Hazardous Air Pollutants: Sources and Exposure
Where do hazardous air pollutants come from?
Most air toxics originate from human-made sources, including mobile sources (e.g., cars, trucks, buses) and stationary sources (e.g., factories, refineries, power plants), as well as indoor sources (e.g., some building materials and cleaning solvents). Some air toxics are also released from natural sources such as volcanic eruptions and forest fires.
How are people exposed to hazardous air pollutants?
People are exposed to toxic air pollutants in many ways that can pose health risks, such as by:
- Breathing contaminated air.
- Eating contaminated food products, such as fish from contaminated waters; meat, milk, or eggs from animals that fed on contaminated plants; and fruits and vegetables grown in contaminated soil on which air toxics have been deposited.
- Drinking water contaminated by toxic air pollutants.
- Ingesting contaminated soil. Young children are especially vulnerable because they often ingest soil from their hands or from objects they place in their mouths.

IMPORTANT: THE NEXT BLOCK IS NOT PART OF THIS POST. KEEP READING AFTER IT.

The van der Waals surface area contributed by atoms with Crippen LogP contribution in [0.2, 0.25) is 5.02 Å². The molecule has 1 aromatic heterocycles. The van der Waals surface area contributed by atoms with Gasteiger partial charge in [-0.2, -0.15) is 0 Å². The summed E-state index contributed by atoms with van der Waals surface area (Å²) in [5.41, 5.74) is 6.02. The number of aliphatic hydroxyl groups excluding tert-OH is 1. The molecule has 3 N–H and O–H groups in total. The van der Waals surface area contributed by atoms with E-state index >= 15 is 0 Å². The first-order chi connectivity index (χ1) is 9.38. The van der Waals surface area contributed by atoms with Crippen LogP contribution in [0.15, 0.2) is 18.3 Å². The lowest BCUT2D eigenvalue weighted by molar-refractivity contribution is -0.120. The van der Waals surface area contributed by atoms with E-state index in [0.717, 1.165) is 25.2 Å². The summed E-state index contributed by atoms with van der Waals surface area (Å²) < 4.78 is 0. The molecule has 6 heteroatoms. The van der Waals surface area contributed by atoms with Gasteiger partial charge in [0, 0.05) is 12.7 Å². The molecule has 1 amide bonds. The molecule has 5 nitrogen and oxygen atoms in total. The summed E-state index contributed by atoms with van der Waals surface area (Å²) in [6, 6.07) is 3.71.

- Touching (making skin contact with) contaminated soil, dust, or water (for example, during recreational use of contaminated water bodies).
Once toxic air pollutants enter the body, some persistent toxic air pollutants accumulate in body tissues. Predators typically accumulate even greater pollutant concentrations than their contaminated prey. As a result, people and other animals at the top of the food chain who eat contaminated fish or meat are exposed to concentrations that are much higher than the concentrations in the water, air, or soil.
Can I find out about the toxics in my community?
- National Air Toxics Assessment -- This site provides emissions and health risk information on 33 air toxics that present the greatest threat to public health in the largest number of urban areas. Maps and lists are available and can be requested by state or county level.
- Toxics Release Inventory -- This database includes information for the public about releases of toxic chemicals from manufacturing facilities into the environment through the air, water, and land. You can access the data by typing in your zip code.